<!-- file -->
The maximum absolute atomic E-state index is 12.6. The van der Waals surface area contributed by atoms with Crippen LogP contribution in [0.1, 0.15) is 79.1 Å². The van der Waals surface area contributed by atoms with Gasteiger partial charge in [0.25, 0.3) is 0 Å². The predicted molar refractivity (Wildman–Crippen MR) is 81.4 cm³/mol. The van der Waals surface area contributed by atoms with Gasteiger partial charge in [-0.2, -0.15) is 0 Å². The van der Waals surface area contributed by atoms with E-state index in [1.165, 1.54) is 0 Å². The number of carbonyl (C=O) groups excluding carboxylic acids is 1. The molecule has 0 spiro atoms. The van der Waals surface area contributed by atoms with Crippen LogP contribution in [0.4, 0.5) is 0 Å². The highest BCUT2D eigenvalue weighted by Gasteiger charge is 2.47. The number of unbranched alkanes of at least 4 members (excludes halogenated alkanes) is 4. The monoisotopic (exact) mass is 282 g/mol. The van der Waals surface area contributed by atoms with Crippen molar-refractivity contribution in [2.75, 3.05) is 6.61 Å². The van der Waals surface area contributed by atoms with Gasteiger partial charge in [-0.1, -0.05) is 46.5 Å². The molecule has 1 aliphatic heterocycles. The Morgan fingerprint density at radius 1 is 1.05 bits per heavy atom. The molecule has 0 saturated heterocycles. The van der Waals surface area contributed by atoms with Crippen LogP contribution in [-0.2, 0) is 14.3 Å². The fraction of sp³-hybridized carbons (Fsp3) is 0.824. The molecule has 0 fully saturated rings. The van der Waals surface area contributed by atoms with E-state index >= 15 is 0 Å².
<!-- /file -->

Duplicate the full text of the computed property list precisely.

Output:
The maximum absolute atomic E-state index is 12.6. The van der Waals surface area contributed by atoms with Crippen LogP contribution in [0.1, 0.15) is 79.1 Å². The van der Waals surface area contributed by atoms with Gasteiger partial charge in [0.25, 0.3) is 0 Å². The predicted molar refractivity (Wildman–Crippen MR) is 81.4 cm³/mol. The van der Waals surface area contributed by atoms with Gasteiger partial charge in [-0.2, -0.15) is 0 Å². The van der Waals surface area contributed by atoms with E-state index in [1.165, 1.54) is 0 Å². The number of carbonyl (C=O) groups excluding carboxylic acids is 1. The molecule has 0 spiro atoms. The van der Waals surface area contributed by atoms with Crippen LogP contribution in [0.4, 0.5) is 0 Å². The highest BCUT2D eigenvalue weighted by Gasteiger charge is 2.47. The number of unbranched alkanes of at least 4 members (excludes halogenated alkanes) is 4. The monoisotopic (exact) mass is 282 g/mol. The van der Waals surface area contributed by atoms with Crippen molar-refractivity contribution in [2.75, 3.05) is 6.61 Å². The van der Waals surface area contributed by atoms with Gasteiger partial charge in [-0.1, -0.05) is 46.5 Å². The molecule has 1 aliphatic heterocycles. The Morgan fingerprint density at radius 1 is 1.05 bits per heavy atom. The molecule has 0 saturated heterocycles. The van der Waals surface area contributed by atoms with Crippen LogP contribution in [-0.2, 0) is 14.3 Å². The fraction of sp³-hybridized carbons (Fsp3) is 0.824. The molecule has 0 fully saturated rings. The van der Waals surface area contributed by atoms with E-state index >= 15 is 0 Å².